Consensus Statement in Opposition to Licensure of Remune As Monotherapy for HIV Infection in Thailand
“Without a large burden for past research and development … and based on a minimum gross profit of $75 per dose of Remune sold … gross profit potential could rise to $35 million [a year] or higher.”
— James S. Namnath
Chief Executive Officer, Trinity Medical Group
(Source: SEC form 10KSB, 3/18/2002)
We wish to express our strong concern about pending plans for the so-called Remune HIV vaccine to be sold as a drug to combat HIV infection in Thailand. Remune is an inactivated HIV preparation that was developed by the Immune Response Corporation originally of Carlsbad, CA. The company’s original plan for Remune was that it should be a vaccine to prevent HIV infection, a role for which it is ill-suited, and for which it has yet to demonstrate any form of efficacy. In recent years, Remune has been evaluated extensively in the U.S. and Europe as a therapeutic vaccine, initially by itself; more recently as an adjunct therapy in people receiving combinations of approved antiretroviral drugs. There is no scientific evidence to support the use of Remune as monotherapy; it does not work, and it is unlikely ever to be licensed by the U.S. FDA for this purpose in the U.S. Studies in both the U.S. and Europe are in progress to determine whether Remune might have some role as an adjunct therapy, but the available data are ambiguous at best, and controversial at worst.
Remune has been licensed by the Immune Response Corporation to the Trinity Medical Group, a Thailand-based company, for development within Thailand. Clinical trials of Remune are ongoing in Thailand, in part conducted by a leading official in the Trinity Medical group who is also an influential figure in the Thai medical/business community. A recent decision was made by Trinity Medical Group to have Remune evaluated by the Thai FDA as a drug, not as a vaccine, a decision that is ill-founded in science but which has been perceived as providing the company with an easier route to licensure. The practices that have led to the now-pending licensure of Remune in Thailand would not be permitted in the U.S., due to procedural breaches. The problems appear to include, but may not be limited to, inattention to conflict-of-interest regulations that should apply to the conduct of clinical trials by a product’s sponsor.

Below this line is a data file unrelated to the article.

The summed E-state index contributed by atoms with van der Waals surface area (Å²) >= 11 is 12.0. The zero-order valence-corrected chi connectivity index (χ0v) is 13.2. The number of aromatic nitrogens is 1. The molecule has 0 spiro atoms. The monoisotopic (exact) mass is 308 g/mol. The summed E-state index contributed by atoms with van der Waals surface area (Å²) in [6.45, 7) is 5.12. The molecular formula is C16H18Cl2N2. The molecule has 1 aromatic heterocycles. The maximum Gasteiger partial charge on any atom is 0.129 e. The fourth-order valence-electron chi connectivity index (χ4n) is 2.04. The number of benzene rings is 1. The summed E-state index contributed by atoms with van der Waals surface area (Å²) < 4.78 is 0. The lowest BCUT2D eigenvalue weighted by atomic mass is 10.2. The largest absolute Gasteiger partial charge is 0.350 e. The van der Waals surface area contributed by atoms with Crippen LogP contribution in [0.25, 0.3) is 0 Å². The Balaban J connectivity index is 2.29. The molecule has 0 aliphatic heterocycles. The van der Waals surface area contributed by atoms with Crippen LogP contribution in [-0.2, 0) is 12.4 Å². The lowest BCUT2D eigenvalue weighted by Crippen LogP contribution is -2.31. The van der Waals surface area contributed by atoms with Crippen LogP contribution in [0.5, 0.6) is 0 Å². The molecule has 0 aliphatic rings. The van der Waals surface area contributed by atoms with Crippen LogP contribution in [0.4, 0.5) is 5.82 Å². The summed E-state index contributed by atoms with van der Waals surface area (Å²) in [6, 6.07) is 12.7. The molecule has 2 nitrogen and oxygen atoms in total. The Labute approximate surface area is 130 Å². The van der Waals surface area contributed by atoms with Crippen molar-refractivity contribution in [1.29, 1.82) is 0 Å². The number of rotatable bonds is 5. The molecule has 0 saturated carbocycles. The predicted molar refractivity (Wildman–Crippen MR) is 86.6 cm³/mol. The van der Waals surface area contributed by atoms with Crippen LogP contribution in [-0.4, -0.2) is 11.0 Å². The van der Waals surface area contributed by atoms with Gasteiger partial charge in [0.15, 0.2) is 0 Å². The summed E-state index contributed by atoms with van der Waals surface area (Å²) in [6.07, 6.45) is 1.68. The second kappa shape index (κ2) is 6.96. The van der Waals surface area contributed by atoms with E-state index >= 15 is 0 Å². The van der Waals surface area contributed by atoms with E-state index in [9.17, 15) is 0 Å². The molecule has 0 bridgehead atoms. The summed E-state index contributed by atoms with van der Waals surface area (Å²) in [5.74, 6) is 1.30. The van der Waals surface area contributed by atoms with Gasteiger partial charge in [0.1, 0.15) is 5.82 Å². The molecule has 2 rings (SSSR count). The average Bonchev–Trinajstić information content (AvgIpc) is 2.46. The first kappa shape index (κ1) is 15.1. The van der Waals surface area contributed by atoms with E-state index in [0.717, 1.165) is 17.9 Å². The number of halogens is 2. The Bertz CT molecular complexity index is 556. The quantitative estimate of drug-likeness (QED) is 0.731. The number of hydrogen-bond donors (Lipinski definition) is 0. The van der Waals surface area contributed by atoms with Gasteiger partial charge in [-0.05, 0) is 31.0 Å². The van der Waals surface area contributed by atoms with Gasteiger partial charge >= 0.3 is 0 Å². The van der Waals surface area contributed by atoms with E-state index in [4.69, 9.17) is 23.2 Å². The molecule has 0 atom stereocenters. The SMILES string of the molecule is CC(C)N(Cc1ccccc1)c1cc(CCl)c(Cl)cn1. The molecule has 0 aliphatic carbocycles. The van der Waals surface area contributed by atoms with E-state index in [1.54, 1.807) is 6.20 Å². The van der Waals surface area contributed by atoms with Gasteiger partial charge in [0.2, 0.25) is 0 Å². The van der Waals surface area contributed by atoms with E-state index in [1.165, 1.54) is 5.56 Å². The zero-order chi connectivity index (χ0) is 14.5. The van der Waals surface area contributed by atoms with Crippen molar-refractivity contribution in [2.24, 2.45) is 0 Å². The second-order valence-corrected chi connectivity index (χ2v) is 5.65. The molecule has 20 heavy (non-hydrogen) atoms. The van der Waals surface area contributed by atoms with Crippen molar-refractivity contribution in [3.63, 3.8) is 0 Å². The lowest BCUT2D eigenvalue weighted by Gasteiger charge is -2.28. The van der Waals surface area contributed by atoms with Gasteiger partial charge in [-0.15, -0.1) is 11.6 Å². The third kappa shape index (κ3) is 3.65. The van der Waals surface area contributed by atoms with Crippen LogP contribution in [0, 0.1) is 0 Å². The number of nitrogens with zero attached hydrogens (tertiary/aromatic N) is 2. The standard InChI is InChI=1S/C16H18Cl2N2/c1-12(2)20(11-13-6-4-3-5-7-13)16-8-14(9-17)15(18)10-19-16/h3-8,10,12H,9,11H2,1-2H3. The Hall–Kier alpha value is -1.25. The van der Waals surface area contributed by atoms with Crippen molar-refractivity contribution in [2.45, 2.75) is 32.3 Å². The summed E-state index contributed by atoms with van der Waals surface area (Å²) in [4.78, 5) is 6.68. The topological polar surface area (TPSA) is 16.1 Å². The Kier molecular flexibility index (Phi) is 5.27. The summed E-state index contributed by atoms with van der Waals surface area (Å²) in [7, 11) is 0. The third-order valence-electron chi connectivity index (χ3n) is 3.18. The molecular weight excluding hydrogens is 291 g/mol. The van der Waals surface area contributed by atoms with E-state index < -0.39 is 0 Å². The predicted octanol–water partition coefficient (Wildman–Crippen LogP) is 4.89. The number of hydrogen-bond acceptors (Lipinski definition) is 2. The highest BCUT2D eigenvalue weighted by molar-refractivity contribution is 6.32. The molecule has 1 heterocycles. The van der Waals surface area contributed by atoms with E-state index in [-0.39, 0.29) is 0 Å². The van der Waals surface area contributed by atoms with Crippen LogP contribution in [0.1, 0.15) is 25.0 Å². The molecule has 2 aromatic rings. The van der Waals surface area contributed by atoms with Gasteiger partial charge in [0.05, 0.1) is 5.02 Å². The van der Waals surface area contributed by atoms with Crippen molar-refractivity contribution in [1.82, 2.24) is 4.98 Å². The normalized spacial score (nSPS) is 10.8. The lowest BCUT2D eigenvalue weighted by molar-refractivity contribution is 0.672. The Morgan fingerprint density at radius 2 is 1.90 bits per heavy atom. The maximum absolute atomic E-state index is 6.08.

It now appears that Remune will be licensed as a drug for use in Thailand as front-line monotherapy (i.e., the drug will be sold to HIV-infected Thai people to be used as the only therapy they are taking against HIV), despite the lack of any evidence of clinical benefit. We deplore and condemn this situation. A product developed by an American biotechnology company should not be sold to HIV-infected people in the developing world unless it has been proven to be safe and effective in the population for which the product is to be marketed, in studies which meet U.S. ethical and regulatory standards. Studies of HIV vaccine products may need to be conducted in different populations depending on the viral strains on which they were based, and taking into account the hypothesis being studied in the particular vaccine trial). That situation does not apply to Remune in this case. Indeed, all the available scientific evidence strongly suggests that Remune has no effect on the course of HIV disease when used as monotherapy. It is morally unacceptable for an American company and its Thai subsidiary to profit in any way from the sales of an ineffective drug. The sums of money spent by Thai citizens on this product will be wasted; instead, the treatment priorities in Thailand should be the provision of highly active antiretroviral therapy (HAART) and of treatment and prophylaxis for opportunistic infections and tuberculosis.
There is an urgent need for the countries of the Western world to bring effective HIV therapies to the nations of the developing world. These efforts will be compromised if American companies behave other than ethically in attempting to sell their products. The sale of an ineffective drug in Thailand could have serious, long-term and widespread adverse implications for the reputations of Western science and industry. We therefore demand that the Immune Response Corporation and its local affiliate cancel all their attempts to make money from sales of Remune in Thailand, unless and until they develop clear evidence from properly-performed, well-controlled clinical trials that Remune preserves health or prolongs life among HIV-infected individuals when it is used, as is now proposed, as the sole modality.
|Arthur Ammann||Julie Davids||Lynda Dee|
|Global Strategies for HIV Prevention||Critical Path AIDS Project||AIDS Action Baltimore|
|Terje Anderson||Mark Feinberg||Gregg Gonsalves|
|National Association of People with AIDS||Emory University||Gay Men’s Health Crisis|
|Charles Carpenter||Carlton Hogan||Mark Harrington|
|Brown University||University of Minnesota||Treatment Action Group|
|Glenda Gray||John Moore||Martin Delaney|
|Soweto, South Africa||Cornell University||Project Inform|